It seems that every potential 2016 presidential candidate has at least one electability problem. Some have more than one.
Hillary Clinton is tied to the Obama administration's foreign policy and the Clinton administration's scandals. Born October 26, 1947, she would be 69 years old on Election Day, which would make her the second-oldest president after Ronald Reagan.
Elizabeth Warren, born June 22, 1949, is almost as old as Clinton. She has won only one election, in liberal Massachusetts, and her progressive politics probably would not travel well in a general election. (Think Dukakis and Kerry.) The false claims of Cherokee heritage won't help, either.
Jeb Bush is named Bush. He also supports Common Core.
Paul Ryan proved in 2012 that he is very bright but uninspiring on the campaign trail. Vice presidential candidates seldom help their tickets, and he was no exception: the Republicans lost his home state of Wisconsin. And as chair of the House Ways and Means Committee, he has a real job that would severely limit his campaign time.
Mike Huckabee is well-liked. He also tends to make the kind of gaffes that would sink candidates who reach the top tier.
Chris Christie flunked his 2012 vice presidential vetting. Bridgegate might not bring him down, but the other stuff could. Also, his temper -- like Warren's liberalism -- will not appeal outside the Northeast.
Rand Paul has shown terrible judgment in associating both with neo-Confederates and Al Sharpton.
Marco Rubio has alienated much of the GOP base over the issue of immigration. And if Bush gets in, much of his anticipated Florida money will disappear.
Scott Walker won reelection in 2014 despite a campaign finance scandal. In a presidential race, however, the relevant documents will be subject to scrutiny by a large cadre of more-skillful and better-equipped opposition researchers. The email trove will be like a natural gas well that reopens when a new technology becomes available. Call it political fracking.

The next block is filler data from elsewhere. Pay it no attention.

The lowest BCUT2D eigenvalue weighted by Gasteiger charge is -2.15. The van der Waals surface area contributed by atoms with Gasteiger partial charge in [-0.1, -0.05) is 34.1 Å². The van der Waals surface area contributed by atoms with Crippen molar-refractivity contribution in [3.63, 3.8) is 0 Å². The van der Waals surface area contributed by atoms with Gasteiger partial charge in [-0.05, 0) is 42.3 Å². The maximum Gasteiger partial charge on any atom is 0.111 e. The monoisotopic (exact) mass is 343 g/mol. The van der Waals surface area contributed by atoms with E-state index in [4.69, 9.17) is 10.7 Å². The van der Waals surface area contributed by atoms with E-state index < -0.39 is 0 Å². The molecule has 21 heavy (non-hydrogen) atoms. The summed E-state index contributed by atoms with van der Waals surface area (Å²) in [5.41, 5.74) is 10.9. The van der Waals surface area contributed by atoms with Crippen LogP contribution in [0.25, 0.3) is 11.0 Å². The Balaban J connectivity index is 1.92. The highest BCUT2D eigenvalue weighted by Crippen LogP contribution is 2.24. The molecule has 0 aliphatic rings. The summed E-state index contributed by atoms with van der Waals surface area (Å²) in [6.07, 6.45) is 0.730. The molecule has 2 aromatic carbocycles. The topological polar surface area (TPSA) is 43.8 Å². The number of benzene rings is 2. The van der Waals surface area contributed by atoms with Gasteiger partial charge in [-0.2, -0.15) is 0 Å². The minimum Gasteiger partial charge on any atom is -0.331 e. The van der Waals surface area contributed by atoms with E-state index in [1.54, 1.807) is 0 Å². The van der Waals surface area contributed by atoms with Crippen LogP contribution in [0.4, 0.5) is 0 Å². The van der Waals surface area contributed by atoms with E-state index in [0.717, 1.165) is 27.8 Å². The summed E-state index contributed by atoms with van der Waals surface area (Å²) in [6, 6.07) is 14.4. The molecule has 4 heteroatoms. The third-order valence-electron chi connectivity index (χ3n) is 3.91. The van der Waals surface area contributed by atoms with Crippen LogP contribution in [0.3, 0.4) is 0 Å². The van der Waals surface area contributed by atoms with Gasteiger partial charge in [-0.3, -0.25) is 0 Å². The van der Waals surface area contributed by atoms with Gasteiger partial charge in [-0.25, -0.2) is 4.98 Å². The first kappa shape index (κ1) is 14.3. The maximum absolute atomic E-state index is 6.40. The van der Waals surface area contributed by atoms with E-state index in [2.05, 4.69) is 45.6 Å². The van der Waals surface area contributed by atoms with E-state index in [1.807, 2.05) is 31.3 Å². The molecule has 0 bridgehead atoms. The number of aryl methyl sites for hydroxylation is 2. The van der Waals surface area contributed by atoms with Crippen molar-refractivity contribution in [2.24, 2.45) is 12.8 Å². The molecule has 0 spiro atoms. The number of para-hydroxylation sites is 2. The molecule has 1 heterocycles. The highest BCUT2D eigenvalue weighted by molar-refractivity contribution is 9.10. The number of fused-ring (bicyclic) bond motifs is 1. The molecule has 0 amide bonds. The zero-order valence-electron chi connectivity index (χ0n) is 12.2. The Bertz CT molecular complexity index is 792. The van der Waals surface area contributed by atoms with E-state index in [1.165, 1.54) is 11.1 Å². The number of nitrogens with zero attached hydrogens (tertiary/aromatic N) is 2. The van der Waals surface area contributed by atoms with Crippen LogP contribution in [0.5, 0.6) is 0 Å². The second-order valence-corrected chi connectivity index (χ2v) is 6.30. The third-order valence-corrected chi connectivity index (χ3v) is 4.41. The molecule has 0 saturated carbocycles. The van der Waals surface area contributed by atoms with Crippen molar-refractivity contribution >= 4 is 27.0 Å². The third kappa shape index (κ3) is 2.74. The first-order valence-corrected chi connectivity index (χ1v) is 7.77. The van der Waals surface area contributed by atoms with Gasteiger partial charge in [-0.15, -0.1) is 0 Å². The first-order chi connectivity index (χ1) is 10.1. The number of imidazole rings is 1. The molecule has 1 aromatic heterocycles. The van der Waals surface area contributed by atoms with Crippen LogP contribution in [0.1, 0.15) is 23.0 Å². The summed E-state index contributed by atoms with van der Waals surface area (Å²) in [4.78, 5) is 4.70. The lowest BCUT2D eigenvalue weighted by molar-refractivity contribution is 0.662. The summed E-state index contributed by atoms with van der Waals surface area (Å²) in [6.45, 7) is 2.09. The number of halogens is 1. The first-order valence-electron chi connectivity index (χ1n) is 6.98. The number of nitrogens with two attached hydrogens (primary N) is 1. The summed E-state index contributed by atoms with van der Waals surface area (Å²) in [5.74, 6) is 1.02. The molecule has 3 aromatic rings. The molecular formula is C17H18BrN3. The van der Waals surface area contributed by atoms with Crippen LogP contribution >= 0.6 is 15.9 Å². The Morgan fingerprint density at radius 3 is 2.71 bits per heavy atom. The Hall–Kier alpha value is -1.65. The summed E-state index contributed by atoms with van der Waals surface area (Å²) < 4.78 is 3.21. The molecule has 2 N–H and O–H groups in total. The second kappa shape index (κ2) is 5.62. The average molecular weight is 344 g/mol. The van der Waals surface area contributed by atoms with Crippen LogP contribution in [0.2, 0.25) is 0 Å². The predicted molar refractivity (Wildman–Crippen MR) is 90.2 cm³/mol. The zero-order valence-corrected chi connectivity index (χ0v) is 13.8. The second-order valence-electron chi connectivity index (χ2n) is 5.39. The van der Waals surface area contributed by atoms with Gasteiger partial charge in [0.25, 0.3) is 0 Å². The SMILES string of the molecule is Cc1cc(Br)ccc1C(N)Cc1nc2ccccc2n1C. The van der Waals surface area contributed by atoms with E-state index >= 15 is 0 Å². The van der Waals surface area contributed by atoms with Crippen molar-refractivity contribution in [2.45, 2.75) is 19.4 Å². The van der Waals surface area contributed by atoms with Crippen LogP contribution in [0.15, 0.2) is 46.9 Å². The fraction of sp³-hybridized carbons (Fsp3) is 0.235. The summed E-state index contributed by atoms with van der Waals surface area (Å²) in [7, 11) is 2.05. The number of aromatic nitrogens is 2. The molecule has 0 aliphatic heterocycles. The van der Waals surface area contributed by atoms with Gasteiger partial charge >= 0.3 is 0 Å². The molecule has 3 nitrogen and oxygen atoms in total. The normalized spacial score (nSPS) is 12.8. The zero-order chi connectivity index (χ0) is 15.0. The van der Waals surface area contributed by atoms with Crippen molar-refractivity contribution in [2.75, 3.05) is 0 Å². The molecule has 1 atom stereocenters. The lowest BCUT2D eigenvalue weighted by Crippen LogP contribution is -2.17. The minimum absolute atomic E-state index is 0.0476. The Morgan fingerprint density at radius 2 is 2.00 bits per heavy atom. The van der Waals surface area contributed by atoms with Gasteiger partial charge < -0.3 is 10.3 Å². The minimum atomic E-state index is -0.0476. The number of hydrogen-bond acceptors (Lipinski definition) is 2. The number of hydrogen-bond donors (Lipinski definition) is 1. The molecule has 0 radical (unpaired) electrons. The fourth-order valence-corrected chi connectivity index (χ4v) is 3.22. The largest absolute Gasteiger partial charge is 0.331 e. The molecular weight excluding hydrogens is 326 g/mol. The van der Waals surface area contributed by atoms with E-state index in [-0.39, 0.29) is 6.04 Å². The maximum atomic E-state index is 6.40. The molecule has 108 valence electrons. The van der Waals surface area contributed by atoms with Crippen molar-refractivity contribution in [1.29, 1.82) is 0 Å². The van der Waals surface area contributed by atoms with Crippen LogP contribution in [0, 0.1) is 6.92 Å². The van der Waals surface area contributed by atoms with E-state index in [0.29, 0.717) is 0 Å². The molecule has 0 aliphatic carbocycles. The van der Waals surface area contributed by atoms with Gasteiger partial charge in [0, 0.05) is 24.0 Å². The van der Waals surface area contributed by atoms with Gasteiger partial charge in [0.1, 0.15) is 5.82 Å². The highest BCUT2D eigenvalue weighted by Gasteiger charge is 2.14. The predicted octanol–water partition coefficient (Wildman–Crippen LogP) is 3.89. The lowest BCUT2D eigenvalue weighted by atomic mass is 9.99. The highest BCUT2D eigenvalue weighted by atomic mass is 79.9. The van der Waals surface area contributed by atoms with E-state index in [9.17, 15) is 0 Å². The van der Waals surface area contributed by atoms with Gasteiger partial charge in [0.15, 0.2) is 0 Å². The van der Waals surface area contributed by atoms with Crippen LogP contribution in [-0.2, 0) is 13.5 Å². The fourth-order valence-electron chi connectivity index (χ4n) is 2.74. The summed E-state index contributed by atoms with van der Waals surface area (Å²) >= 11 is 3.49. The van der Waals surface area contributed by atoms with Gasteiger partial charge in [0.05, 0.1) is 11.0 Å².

Ted Cruz has alienated colleagues in the party with counterproductive legislative tactics. Many Republican officials hate him, and they will undercut him in ways both obvious and subtle.
Bobby Jindal is still best-known for his disastrous State of the Union response. He is unpopular back home in Louisiana.
Rick Perry is still best-known for "Oops." Perhaps it will lower expectations for him. But another problem is that he will no longer be governor of Texas, and will not be able to gather "access money."
John Kasich expanded Medicaid, which might not hurt him in a general election but would cost him conservative support in GOP primaries. And if Christie and Bush get in the race, it is hard to see that there will be many votes left in the establishment bracket
Dr. Ben Carson is a world-class surgeon but has never held office or run a large organization. Every president has had one of those two experiences. His oratory may give him an early boost, but at some point, his lack of qualifications will kick in.
Carly Fiorina, like Dr. Carson, has never won an election, but she has run an organization (HP). That's her problem: HP sacked her for poor performance, and her stewardship opens her up to the kind of "callous clueless rich person" attack that hurt Romney. And at least Romney could make a plausible case that he was successful at Bain.